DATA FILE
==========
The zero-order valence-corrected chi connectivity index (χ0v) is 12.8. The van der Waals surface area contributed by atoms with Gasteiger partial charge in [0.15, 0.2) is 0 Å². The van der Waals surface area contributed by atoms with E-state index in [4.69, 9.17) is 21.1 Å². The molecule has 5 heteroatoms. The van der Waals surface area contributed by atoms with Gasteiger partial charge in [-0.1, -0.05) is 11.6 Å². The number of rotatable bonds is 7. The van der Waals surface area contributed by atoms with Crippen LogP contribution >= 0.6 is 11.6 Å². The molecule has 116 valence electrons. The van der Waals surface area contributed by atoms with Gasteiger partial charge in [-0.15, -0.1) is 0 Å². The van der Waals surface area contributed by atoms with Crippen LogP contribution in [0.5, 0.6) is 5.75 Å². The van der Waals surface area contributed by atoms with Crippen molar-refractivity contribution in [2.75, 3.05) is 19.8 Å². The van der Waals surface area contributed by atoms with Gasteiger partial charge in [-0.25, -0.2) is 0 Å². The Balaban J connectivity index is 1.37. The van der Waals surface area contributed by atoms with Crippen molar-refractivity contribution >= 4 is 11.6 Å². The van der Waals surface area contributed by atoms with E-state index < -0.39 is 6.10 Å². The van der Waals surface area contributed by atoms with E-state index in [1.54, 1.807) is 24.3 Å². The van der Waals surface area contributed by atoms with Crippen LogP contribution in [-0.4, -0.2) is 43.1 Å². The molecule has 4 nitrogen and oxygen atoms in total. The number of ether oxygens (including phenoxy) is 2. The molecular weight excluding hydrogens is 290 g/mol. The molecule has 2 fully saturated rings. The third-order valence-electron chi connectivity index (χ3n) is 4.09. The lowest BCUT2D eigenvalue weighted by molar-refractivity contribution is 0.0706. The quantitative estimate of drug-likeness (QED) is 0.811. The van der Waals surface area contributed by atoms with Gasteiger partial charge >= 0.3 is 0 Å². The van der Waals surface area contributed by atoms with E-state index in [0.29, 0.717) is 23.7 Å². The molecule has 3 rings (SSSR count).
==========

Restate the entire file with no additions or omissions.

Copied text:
The zero-order valence-corrected chi connectivity index (χ0v) is 12.8. The van der Waals surface area contributed by atoms with Gasteiger partial charge in [0.15, 0.2) is 0 Å². The van der Waals surface area contributed by atoms with E-state index in [4.69, 9.17) is 21.1 Å². The molecule has 5 heteroatoms. The van der Waals surface area contributed by atoms with Gasteiger partial charge in [-0.1, -0.05) is 11.6 Å². The number of rotatable bonds is 7. The van der Waals surface area contributed by atoms with Crippen LogP contribution >= 0.6 is 11.6 Å². The molecule has 116 valence electrons. The van der Waals surface area contributed by atoms with Gasteiger partial charge in [-0.15, -0.1) is 0 Å². The van der Waals surface area contributed by atoms with Crippen LogP contribution in [0.5, 0.6) is 5.75 Å². The van der Waals surface area contributed by atoms with Crippen molar-refractivity contribution in [2.75, 3.05) is 19.8 Å². The van der Waals surface area contributed by atoms with Gasteiger partial charge in [-0.25, -0.2) is 0 Å². The Balaban J connectivity index is 1.37. The van der Waals surface area contributed by atoms with Crippen molar-refractivity contribution >= 4 is 11.6 Å². The van der Waals surface area contributed by atoms with E-state index < -0.39 is 6.10 Å². The van der Waals surface area contributed by atoms with E-state index in [1.54, 1.807) is 24.3 Å². The van der Waals surface area contributed by atoms with Crippen LogP contribution in [-0.4, -0.2) is 43.1 Å². The molecule has 4 nitrogen and oxygen atoms in total. The number of ether oxygens (including phenoxy) is 2. The molecular weight excluding hydrogens is 290 g/mol. The molecule has 2 fully saturated rings. The third-order valence-electron chi connectivity index (χ3n) is 4.09. The lowest BCUT2D eigenvalue weighted by molar-refractivity contribution is 0.0706. The quantitative estimate of drug-likeness (QED) is 0.811. The van der Waals surface area contributed by atoms with Gasteiger partial charge >= 0.3 is 0 Å². The van der Waals surface area contributed by atoms with E-state index in [0.29, 0.717) is 23.7 Å². The molecule has 3 rings (SSSR count).